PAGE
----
Two restaurants, two locations, two cuisines—co-owner and executive chef Adam D’Sylva doesn’t do anything by halves. By Kerryn Ramsey
What’s your background in hospitality?
I started my apprenticeship at Hilton on the Park (now Pullman Melbourne On the Park) in 1996 and stayed there for three years. I then trained at Cosi in South Yarra, followed by 12 months working in northern Italy. On my return, I worked for Geoff Lindsay at Pearl for seven years. I was the first head chef for Longrain Melbourne and opened Coda in 2009. Tonka followed in 2013.
Is it difficult being executive chef and co-owner of Coda and Tonka?
It can be but I have a great team working with me. It would be impossible without our exceptional front-of-house and back-of-house people. I can completely rely on all of my team to maintain our high standards. Conveniently, the restaurants are pretty close to each other. A brisk walk will get me from one to the other in a couple of minutes.
Do Coda and Tonka serve similar cuisines?
No, Coda is modern Australian but heavily influenced by Asia. It also features some European dishes—steak tartare sits alongside duck curry. Tonka is a modern Indian restaurant that features classic favourites while focusing on clean, punchy flavours. It also has two ovens operated by tandoor-trained experts. At last count, we have 44 front-of-house staff and 43 back-of-house staff across both venues.
What do you look for when choosing staff?
I’ve employed a lot of beginners and people with experience. I’ll give anyone an opportunity if they have the right attitude. They should want to work and learn, and be part of the team. I don’t even care if they’re not proficient in English; it’s all about the attitude.
“I’ll give anyone an opportunity if they have the right attitude. They should want to work and learn, and be part of the team.”
Adam D’Sylva, co-owner/executive chef, Coda & Tonka
Do you offer formal training to staff?
No, staff don’t receive any formal training—it’s all done on the job. Someone will work in one section in the kitchen for a week with more experienced staff showing them the ropes. The same system operates for front-of-house and wine training. It’s a very effective way to train while being cost-effective. The best training happens in real-life situations.
Do you have any incentives to retain staff?
We have a pretty good record in retaining staff. Most people stay for two or three years and we have some long-term staff. We try to look after our staff and treat them like family. We interact with them fairly and provide a good working environment. If you’re generous with your staff, they’ll stay.
What’s the biggest challenge in running the restaurants?
The biggest issue these days is costs. The cost of food, wages, rent, everything—it’s going up all the time. Most restaurants struggle with that and prices can only be increased by so much. The other big issue is consistency. It’s essential to maintain consistency with everything from food to service. You need to have a great team that are on the same page, striving to achieve the same goals. It’s also important to maintain good relationships with your suppliers. All the dishes need to be consistently executed.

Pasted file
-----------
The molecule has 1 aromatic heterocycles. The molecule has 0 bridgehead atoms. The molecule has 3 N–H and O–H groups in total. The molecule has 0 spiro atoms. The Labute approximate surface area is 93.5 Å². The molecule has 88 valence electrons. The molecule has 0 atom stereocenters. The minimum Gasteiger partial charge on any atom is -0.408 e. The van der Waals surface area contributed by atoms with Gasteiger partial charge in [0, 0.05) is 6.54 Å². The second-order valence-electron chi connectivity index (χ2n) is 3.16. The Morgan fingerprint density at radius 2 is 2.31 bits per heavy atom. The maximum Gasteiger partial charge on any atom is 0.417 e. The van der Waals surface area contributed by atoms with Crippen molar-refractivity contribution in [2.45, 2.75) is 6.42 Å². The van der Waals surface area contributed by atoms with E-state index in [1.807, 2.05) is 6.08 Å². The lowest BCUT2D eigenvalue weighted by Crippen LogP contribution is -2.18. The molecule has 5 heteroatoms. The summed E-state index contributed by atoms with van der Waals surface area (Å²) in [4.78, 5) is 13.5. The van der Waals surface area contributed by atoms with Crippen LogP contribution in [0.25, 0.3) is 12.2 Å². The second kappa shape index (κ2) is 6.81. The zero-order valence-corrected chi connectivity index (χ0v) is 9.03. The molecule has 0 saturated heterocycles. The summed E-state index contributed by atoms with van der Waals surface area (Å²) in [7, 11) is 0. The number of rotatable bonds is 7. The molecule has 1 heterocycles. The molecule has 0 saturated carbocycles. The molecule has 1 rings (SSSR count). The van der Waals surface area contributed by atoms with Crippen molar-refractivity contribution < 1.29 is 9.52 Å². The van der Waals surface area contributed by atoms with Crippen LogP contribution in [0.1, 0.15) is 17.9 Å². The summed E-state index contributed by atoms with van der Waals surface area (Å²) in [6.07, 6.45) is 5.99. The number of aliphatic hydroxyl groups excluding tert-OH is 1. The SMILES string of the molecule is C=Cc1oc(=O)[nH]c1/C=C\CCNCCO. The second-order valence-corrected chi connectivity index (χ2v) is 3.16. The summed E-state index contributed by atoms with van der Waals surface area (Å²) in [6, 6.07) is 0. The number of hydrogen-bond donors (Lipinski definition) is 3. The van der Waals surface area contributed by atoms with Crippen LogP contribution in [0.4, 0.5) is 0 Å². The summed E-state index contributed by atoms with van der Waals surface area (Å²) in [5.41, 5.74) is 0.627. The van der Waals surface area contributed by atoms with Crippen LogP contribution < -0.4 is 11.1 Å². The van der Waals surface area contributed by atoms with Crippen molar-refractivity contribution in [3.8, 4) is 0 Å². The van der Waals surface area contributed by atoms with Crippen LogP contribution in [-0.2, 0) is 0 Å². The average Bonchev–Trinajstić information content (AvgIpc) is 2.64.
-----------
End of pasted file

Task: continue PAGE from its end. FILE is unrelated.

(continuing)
What advice would you give a chef who’s thinking about opening their own restaurant?
Firstly, have a solid concept. Then do your homework on the area in which you’re planning to operate. Thirdly, look at the available space of the venue and see if the numbers stack up. Take into account rent, number of diners and your budget.
Having a solid set of concepts is essential. Consider the style of food and what level of service you wish to supply. Are you after a fine-dining venue or something more relaxed? Don’t follow whatever is trendy at the moment. At the end of the day, people just want to eat good food, enjoy good service and be in a good environment. Be comfortable and confident with your concept and how you present yourself.
You won Chef of the Year at the 2019 Victoria Savour Australia™ Restaurant & Catering Hostplus Awards for Excellence. Are awards important to you?
Yes, they are. It’s great to have your efforts and achievements recognised. While this award validates what I do, I don’t see it as an individual award. It’s a team award. I simply couldn’t do what I do without my team. I also enjoyed winning Chef of the Year because the last award I won was Young Chef of the Year at the Good Food Guide awards 11 years ago.
Any plans for future expansion?
Not at the moment; hospitality is a hard gig right now. Coda and Tonka are profitable but it’s a constant struggle with all the rising costs. Running two restaurants is more than enough and I have no plans to add a third one. That being said, you never know what opportunities lie in the future.